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Friday, August 23, 2013

Strolling the Conch Republic: Architecture Key West Walking Tour

Key WestStroll the lanes of Old Town Key West, a National historic district, under the canopy of gumbo-limbo and banyan trees, past white picket fences that hold back lush gardens of orchids, banana trees, pink hibiscus and red bougainvillea, and you’ll feel like you’ve lost yourself in the 19th century.
“Key West is special because we have so many single-family homes from around the 1800s that have been stringently preserved,” says Tom Hambright, historian for Key West’s Monroe County. “Walking around Old Town brings back memories of the ways that people lived.” A mix of cultures from the Bahamas, Cuba, Europe and the eastern seaboard of the United States has resulted in a unique blend of wooden architectural styles adapted to make the best of the tropical climate. “They added large porches, high ceilings, deep roofs, scuttles to ventilate the attics and louvered shutters,” Hambright notes.
Seaworthy One block off the bustle of Duval Street, the city’s main thoroughfare, folks gather regularly on the lower veranda of the Heritage House (410 Caroline Street) for a guided tour of the 1834 home that’s now a museum. The two-story, blue-green structure evokes the ocean and is a stately example of Classical Revival Conch, also called a Bahama House. “The home was originally built by shipbuilders, who also built many of the other historic homes on the island,” says the museum’s Karen Sadof. “They built sturdy vessels and in turn sturdy homes, which have stood the test of time.” Builders even salvaged wood from ships that wrecked on the reefs. “I’ve always said that shipbuilders were definitely the original recyclers,” Sadof says.
Hidden Gems Head right onto Duval and then left on Eaton Street to the Artist House (534 Eaton Street), built in 1887. In Queen Anne tradition, the octagonal turret soars three stories high. Look up, and you can almost see the well-known Florida artist and previous owner, Gene Otto, painting by the splendid light in that room.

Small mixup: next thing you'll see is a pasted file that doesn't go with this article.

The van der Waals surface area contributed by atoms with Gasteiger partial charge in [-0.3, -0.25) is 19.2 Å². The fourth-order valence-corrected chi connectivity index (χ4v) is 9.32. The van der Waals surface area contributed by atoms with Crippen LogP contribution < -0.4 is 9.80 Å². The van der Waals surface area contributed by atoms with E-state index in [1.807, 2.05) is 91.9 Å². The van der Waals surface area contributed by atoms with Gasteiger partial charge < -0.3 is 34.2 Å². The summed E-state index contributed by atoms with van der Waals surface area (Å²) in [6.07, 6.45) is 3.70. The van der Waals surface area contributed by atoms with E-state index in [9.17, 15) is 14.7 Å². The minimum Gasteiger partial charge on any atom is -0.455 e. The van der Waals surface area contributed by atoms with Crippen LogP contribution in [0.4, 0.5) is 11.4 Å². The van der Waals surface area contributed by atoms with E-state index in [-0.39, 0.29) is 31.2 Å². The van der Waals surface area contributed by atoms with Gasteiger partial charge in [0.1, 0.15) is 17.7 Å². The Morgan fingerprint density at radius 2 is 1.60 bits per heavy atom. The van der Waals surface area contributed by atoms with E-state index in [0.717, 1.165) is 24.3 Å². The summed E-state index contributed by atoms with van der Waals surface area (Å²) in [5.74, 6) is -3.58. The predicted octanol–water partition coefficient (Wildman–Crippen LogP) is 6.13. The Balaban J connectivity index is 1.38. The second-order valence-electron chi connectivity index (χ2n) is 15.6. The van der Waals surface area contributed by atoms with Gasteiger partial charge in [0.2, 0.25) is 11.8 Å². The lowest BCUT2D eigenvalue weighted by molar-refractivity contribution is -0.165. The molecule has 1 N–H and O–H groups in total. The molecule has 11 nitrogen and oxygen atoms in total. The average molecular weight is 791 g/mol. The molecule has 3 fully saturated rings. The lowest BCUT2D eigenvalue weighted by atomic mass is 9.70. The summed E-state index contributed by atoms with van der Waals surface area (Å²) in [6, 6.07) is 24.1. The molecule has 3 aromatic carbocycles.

As you walk down Eaton, the small lots and intimate spacing of the houses give you a sense of the close-knit community. The sun glistens off the metal roofs, which became common after several fires ravaged Old Town. Stop and look closely past the palm trees that partially obscure the unusual fa├žade of the Richard Peacon House (712 Eaton Street), and you’ll see one of the two octagonal houses in Key West built in the 1890s.
Next you will find the imposing Freeman Curry House (724 Eaton Street), which was built in 1885. Although stark in its black-and-white color scheme, peek at the ceilings under the porches, which have been painted a surprising light blue. This was thought to keep wasps from making nests because the color mimicked the sky.
Weddings, Winks and Everything in Between On the right-hand corner as you cross Southard Street is the William Albury House (730 Southard Street). Despite having fallen into a bit of disrepair, architectural details, such as limestone piers that were used to anchor the home to the bedrock, are spectacular. These piers lifted homes three feet off the ground, which allowed cool air to circulate underneath the floorboards. During storms, the raging winds and high waters could also pass through easily. Walk around to the backside for an excellent example of a widow’s walk, which is a square fenced perch that provides a view over the city. The legend is that the wife would wait there for the return of her husband lost at sea.
As you make your way down the street, you’ll find the Edward Roberts House (643 William Street), where the second-floor windows look at you drowsily from under an extended eave. Built in the 1800s, this home boasts an architectural style unique to Key West; it’s called an “eyebrow” house due to the eaves that shade the upper story (and catch cool breezes). Make a right onto Windsor Lane and then another right on Elizabeth Street to find a frothy pink concoction of a house built by Benjamin Baker in 1872 (615 Elizabeth Street), often referred to as the Gingerbread House. Baker gave it to his daughter as a wedding present; the explosion of ornate Victorian-style millwork, including the balustrades, friezes and brackets, gives it the feel of a wedding cake.
Keys Handiwork Millwork, which Hambright says was added all over the island with no apparent rhyme or reason, became the rage during the latter part of the 19th century. “It was a way to make your house different from the other guy’s,” he says. Pick up a copy of The Pelican Path at the Chamber of Commerce for a self-guided tour. The 51 historical points of interest in the brochure are marked with pelican signage.

Originally published in Florida Travel + Life magazine

Related Posts: Photo Essay Exploring Key West Architecture

2 comments:

  1. Very nice! I've also read Travel Republic reviews about Key West, and everything I read is positive. I'm planning to book a holiday to Key West and check out the lovely houses you mentioned here. You know, I'm a stickler for interesting architecture; I'm a frustrated architect.

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  2. I like to look at the San Francisco plant in the picture. It reminds me of my childhood home where there are plants surrounding our house. And I'm glad there are still places that preserve the old architecture of bygone eras.

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